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Tuning Single-Molecule Conductance in Metalloporphyrin-Based Wires via Supramolecular Interactions.

A. C. Aragonès, A. Martin-Rodríguez, D. Aravena, J. Puigmartí-Luis, D. B. Amabilino, N. Aliaga-Alcalde, A. Gonzalez-Campo, E. Ruiz, I. Díez-PérezAngew. Chem. Int. Ed., 59 (2020) 19193-19201.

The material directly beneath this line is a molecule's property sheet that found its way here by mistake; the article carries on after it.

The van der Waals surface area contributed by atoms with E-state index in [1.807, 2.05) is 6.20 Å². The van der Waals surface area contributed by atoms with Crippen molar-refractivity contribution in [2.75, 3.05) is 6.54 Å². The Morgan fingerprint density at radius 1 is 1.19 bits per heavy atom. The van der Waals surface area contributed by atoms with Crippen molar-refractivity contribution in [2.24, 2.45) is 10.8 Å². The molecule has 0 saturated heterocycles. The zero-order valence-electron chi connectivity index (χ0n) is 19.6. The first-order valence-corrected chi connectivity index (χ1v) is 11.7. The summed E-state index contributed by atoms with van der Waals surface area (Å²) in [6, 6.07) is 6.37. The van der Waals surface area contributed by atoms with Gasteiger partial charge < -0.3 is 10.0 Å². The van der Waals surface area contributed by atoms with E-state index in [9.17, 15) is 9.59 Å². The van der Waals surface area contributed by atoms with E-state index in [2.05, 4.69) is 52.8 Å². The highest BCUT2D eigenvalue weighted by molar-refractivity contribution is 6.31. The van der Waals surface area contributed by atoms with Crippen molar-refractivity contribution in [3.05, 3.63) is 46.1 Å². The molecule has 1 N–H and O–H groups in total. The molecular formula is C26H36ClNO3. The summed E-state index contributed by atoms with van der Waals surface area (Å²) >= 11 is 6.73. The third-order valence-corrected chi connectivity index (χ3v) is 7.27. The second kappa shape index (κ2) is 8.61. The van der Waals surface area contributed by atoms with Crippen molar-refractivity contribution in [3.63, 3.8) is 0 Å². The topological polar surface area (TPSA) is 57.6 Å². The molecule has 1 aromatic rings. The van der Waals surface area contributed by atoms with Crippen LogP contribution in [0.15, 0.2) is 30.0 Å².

Nature has developed supramolecular constructs to deliver outstanding charge-transport capabilities using metalloporphyrin-based supramolecular arrays. Herein we incorporate simple, naturally inspired supramolecular interactions via the axial complexation of metalloporphyrins into the formation of a single-molecule wire in a nanoscale gap. Small structural changes in the axial coordinating linkers result in dramatic changes in the transport properties of the metalloporphyrin-based wire. The increased flexibility of a pyridine-4-yl-methanethiol ligand due to an extra methyl group, as compared to a more rigid 4-pyridinethiol linker, allows the pyridine-4-yl-methanethiol ligand to adopt an unexpected highly conductive stacked structure between the two junction electrodes and the metalloporphyrin ring. DFT calculations reveal a molecular junction structure composed of a shifted stack of the two pyridinic linkers and the metalloporphyrin ring. In contrast, the more rigid 4-mercaptopyridine ligand presents a more classical lifted octahedral coordination of the metalloporphyrin metal center, leading to a longer electron pathway of lower conductance.